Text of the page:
Courtesy: Warner Bros.

Courtesy: Warner Bros.

Who doesn’t love a good sci-fi movie? Director Wally Pfister, Johnny Depp and the rest of the cast made the media rounds to promote their latest film, Transcendence. The movie didn't perform well its opening weekend despite the $100 million price sticker for production. Despite the studios', crew's and actors' best efforts, two unsung heroes take the spotlight in this week’s blog post.

Prior to filming, Pfister made a trip to UC-Berkeley to visit two scientists who possess very specific and invaluable knowledge for the film project. Jose Carmena, PhD, who is also co-director of the Center for Neural Engineering and Prostheses, is a prominent researcher and authority in brain-machine interface systems. And Michel Maharbiz, PhD, co-director of the Sensor and Actuator Center and Swarm Lab at UC-Berkeley, is famously known for helping develop the world’s first remote-controlled cyborg beetle.

Carmen and Maharbiz went on to serve as consultants on the film, even going over the script with Pfister, line by line, to vet the science of the film.

“I wanted these guys to flag anything that looked really stupid,” Pfister said in an interview with UC-Berkeley. “To have them there [on set] was really magical for us. It was like having a security blanket.”

The freakiness of artificial intelligence has intrigued the masses for years, but the concept (as both a sci-fi subgenre and scientific field) is gaining more and more steam. Who could forget IBM’s brainchild Watson? Others have since caught on. Google acquired artificial intelligence company DeepMind and launched its Quantum Artificial Intelligence Lab last year. Facebook also opened its own AI lab, and one of its more recent computer intelligence projects demonstrated astonishingly accurate facial recognition.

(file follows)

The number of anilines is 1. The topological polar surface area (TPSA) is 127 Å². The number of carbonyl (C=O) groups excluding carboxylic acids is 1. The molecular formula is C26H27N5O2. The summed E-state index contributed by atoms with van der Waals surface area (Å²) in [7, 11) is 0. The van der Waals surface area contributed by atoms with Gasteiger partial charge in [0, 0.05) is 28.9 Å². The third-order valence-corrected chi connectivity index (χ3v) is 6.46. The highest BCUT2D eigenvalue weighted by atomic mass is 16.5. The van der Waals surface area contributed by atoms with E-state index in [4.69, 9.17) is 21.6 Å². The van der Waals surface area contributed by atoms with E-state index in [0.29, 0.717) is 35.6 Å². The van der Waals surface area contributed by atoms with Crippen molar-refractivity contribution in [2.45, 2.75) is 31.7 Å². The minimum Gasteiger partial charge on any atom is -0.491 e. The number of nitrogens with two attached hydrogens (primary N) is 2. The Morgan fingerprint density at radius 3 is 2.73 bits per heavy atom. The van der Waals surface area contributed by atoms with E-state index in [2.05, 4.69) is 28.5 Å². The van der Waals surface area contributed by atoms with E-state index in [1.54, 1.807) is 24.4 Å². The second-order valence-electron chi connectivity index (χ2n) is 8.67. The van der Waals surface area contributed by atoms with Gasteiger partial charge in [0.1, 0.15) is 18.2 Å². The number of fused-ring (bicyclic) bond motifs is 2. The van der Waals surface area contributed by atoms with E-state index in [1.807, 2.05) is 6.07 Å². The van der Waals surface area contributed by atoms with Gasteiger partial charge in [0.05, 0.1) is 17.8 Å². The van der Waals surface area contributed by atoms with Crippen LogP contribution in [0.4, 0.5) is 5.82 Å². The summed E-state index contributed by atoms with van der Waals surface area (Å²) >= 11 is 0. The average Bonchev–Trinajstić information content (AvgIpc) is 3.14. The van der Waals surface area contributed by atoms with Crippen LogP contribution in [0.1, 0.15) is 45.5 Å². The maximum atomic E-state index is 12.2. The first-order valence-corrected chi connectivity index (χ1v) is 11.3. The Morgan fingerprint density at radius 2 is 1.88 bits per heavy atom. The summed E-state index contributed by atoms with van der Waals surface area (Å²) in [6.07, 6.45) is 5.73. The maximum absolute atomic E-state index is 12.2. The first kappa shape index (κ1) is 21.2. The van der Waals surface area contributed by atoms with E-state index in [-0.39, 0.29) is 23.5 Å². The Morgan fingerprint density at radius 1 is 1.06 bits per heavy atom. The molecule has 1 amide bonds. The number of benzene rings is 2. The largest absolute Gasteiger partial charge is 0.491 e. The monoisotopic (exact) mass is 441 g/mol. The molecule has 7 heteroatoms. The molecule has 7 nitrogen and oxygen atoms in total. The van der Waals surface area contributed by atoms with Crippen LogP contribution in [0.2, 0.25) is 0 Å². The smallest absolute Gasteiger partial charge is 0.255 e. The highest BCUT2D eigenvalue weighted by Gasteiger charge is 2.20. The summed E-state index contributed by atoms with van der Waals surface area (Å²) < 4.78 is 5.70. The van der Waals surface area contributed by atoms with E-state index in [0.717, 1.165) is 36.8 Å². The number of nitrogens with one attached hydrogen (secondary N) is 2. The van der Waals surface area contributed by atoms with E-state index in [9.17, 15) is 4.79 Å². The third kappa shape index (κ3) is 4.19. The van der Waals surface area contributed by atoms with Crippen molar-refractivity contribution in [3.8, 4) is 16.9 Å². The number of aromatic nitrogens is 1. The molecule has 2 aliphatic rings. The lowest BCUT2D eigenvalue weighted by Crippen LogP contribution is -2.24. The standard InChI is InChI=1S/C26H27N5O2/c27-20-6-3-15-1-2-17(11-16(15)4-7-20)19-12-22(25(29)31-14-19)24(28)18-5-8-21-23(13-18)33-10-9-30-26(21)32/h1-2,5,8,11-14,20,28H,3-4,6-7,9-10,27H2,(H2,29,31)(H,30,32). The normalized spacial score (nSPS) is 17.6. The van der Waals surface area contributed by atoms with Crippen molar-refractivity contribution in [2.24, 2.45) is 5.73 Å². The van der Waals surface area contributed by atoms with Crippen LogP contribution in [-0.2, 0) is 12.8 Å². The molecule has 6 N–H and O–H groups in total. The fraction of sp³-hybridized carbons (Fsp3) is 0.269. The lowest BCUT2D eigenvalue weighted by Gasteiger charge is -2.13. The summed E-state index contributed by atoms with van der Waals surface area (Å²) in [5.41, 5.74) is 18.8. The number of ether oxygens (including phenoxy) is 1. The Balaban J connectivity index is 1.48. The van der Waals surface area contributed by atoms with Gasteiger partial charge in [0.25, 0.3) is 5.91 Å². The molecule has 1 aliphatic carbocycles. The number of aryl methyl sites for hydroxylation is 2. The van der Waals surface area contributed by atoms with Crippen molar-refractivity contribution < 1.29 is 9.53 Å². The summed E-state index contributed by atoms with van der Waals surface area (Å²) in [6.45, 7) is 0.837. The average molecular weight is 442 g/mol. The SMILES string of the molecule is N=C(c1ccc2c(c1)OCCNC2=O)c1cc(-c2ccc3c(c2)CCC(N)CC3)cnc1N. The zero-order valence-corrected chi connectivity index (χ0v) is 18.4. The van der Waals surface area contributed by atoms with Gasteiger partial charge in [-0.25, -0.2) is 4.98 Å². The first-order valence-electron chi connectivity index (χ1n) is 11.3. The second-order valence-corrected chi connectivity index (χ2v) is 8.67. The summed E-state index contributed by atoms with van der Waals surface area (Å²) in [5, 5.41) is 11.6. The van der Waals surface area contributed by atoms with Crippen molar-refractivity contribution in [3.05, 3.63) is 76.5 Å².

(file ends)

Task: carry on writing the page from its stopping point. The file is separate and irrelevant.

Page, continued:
It’s not hard to see why there is so much buzz and excitement in this cross-section of neuroscience and tech — We are making our computer faster and smarter. So smart, in fact, that some researchers reported computer systems can learn from experience

But back to the basic premise of Transcendence: Is it possible to actually upload a mind into a computer? Experts say, theoretically, yes. Without delving too deeply into the theory and ethical/existential implications of technological singularity (Google at your own risk), it’s safe to say the possibility of human-machine is mind-boggling, exciting and.. scary. As with anything that possesses great power, there is potential for both good and ill. Here’s a great LA Times feature that more deeply explores the reality of artificial intelligence.

“Technology is progressing faster and faster,” Maharbiz said to UC-Berkely. “And if that continues, something amazing, and potentially perilous, is going to happen.”